Ideal conditions include maximum pool depth, maximum retention time, maximum difference between particle and liquid densities, minimum solids content, and minimum viscosity. Under these ideal conditions, many centrifuges are capable of achieving a D50 cut point of 2µ on barite. Under the conditions typically encountered in drilling applications, actual cut points can be expected to be significantly higher.
Commercial solids are used in drilling fluids to provide desired density, viscosity, and filtration control. Additional drilled and sloughed solids become part of the fluid during the drilling process. These formation solids, as well as colloidal barite particles, when present in excessive concentrations, are detrimental to drilling-fluid performance and are considered to be contaminants. The coarser solids, though they can be troublesome, are ordinarily the least injurious to drilling-fluid performance and are the most easily separated.
Barite and bentonite are the most widely used commercial solids in drilling fluids. Current American Petroleum Institute (API) specifications (API 13A, 1996) permit as much as 30% of barite to be finer than 6µ in size, and much of this 30% can be assumed to be colloidal when purchased. Pure barium sulfate is a very soft mineral, but the hardness of commercial barite depends on the impurities associated with it. Much of it is rather soft, and particle size can diminish rapidly with use. After several hours, days, or weeks in the mud system, more of the finer material can be expected to become colloidal. Bentonite is ground much finer than barite and can be assumed to be colloidal when purchased.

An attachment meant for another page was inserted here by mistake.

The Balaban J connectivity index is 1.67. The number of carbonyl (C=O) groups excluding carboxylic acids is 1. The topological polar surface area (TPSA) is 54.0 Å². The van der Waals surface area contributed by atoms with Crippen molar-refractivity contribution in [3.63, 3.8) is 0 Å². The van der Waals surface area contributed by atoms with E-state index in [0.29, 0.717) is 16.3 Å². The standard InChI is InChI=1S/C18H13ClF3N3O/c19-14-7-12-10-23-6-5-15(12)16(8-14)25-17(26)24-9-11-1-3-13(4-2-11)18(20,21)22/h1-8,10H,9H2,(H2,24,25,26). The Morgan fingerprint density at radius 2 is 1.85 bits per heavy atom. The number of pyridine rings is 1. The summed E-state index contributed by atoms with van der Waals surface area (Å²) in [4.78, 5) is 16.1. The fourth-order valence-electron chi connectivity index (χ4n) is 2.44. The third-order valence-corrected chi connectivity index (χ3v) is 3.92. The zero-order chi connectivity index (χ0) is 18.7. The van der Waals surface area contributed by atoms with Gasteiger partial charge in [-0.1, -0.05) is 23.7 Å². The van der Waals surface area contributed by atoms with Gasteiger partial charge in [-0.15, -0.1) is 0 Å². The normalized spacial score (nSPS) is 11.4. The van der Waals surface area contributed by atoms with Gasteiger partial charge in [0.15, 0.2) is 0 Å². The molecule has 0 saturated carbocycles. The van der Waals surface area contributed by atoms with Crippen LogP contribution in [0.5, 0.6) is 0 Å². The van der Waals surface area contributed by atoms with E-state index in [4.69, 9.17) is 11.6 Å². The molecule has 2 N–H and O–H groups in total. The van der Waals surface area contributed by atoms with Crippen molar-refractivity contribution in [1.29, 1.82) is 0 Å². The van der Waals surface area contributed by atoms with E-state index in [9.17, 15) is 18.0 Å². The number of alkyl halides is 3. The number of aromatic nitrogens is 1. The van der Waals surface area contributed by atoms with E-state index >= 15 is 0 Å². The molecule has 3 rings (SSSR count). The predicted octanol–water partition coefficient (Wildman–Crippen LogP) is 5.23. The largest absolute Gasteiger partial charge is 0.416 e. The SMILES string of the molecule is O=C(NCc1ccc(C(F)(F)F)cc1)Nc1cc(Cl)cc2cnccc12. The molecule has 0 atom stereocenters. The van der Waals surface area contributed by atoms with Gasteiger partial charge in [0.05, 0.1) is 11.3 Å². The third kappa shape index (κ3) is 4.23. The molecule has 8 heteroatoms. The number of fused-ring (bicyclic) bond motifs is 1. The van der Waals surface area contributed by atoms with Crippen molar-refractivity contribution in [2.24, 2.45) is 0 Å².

Drilled solids are unavoidably incorporated into the drilling fluid while drilling. In softer sediments drilled with water-based muds, significant proportions of the drilled material are dispersed and can first reach the surface as colloidal particles, too fine to be separated from the base fluid. Coarser particles, if recirculated, can be expected to break up before returning to the surface. Drilled and sloughed solids that are not removed during their first passage through the surface mud system are unlikely to be separated later.
The solids particles that cause solids problems in oil well drilling are those that create viscosity problems and contribute to poor hole conditions. These are the finest solids, the colloids and ultra-fine solids that, because of their small size and great number at any given solids concentration, have a disproportionate amount of surface area per unit of volume. These solids, which are generally considered to be the most detrimental to drilling-fluid performance, are too fine to be separated by screens or hydrocyclones. Their concentration can be reduced only by dilution or centrifuging.
Note that solids surface area and the concentration of solids particles per unit of liquid volume, rather than the solids volume itself, are the usual sources of solids problems. Consequently, while retort solids can provide clues to the possible causes of drilling-fluid problems, solids problems can arise due to decreasing particle size even though the concentration of solids in the fluid remains unchanged. As particle size decreases, the resultant increase in solids area and number of particles increases plastic viscosity and can create or exacerbate hole problems, even though the solids concentration has not increased. Pictures 3 and 4 illustrate the increase of surface area and number of particles corresponding to a reduction in average particle size of a given volume of solids.